The FAA will monitor Boeing 737 MAX aircraft by satellite.

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The Federal Aviation Administration (FAA) will monitor each flight of Boeing 737 MAX aircraft to verify the performance of the MAX fleet as the aircraft return to operational service.

The system "will signal deviations from certain parameters during all phases of flight and alert the FAA Aviation Safety Division", Said the federal agency. "Engineers and safety inspectors will use early notification to analyze possible incidents."

planes Boeing 737 MAX were detained on the ground in March 2019, following the crash of a 737 MAX Lion Air plane near Jakarta, on October 29, 2018, and a 737 MAX Ethiopian Airlines plane, on March 10, 2019, killing a total of 346 people.

ADS-B is a more accurate tracking system than radar.

In collaboration with Aireon, the FAA will use a system called Automatic Dependent Surveillance-Broadcast, or ADS-B, to track MAX aircraft in flight, transmitting data from the aircraft to the FAA Technical Center every half second.

ADS-B is a more accurate tracking system than radar that can also transmit more data. Unlike radar, which cannot track aircraft across the ocean, in inaccessible mountain areas or in the jungle, Aireon's satellite system can cover the entire globe.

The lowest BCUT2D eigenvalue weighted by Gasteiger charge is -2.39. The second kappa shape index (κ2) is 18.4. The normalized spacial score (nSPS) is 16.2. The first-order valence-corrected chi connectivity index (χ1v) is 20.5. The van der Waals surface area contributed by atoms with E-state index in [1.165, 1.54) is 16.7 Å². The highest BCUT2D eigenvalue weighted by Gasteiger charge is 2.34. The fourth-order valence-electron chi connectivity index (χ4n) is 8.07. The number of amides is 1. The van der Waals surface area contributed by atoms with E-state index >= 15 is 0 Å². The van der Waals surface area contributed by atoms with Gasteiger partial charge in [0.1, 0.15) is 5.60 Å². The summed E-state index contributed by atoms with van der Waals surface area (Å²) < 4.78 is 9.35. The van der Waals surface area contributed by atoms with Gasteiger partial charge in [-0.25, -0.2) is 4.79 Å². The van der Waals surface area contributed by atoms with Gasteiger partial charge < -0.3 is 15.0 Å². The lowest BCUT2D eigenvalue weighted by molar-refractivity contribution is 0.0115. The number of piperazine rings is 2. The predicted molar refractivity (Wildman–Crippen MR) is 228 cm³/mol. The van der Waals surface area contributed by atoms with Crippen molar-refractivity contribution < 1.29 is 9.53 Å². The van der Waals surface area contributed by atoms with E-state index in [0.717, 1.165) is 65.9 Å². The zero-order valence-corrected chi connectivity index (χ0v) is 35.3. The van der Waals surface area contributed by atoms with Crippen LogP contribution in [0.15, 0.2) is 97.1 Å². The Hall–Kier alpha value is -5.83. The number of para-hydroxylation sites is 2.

Each new Airbus or Boeing aircraft will be equipped with ADS-B which will continuously transmit the data of each aircraft, GPS position, trajectory, ground speed, altitude and vertical rate of ascent or descent. For each individual MAX aircraft, the system will report how many times it took off, the duration of the flights and any anomalies detected.

Aireon's main purpose is to replace the current radar-based air traffic control systems.

Aireon's main goal is to replace the current radar-based air traffic control systems with more accurate ADS-B systems. The company's investors include some of the world's air navigation authorities, including Canada, the United Kingdom, Ireland and Italy.

ADS-B can be used to track the exact location of an aircraft, even if it has crashed. When Malaysia Airlines' Boeing 777 - Flight 370 with 239 people on board - disappeared in March 2014, this precise location technology was not fully developed.

In November, the FAA announced a strategic partnership with Aireon that provides access to real-time air traffic data to enable the agency to evaluate applications, including automating air traffic control, airspace safety analysis and accident investigations.

We remind you that The FAA has authorized the return of Boeing 737 MAX aircraft to operational service, on November 18, 2020. 

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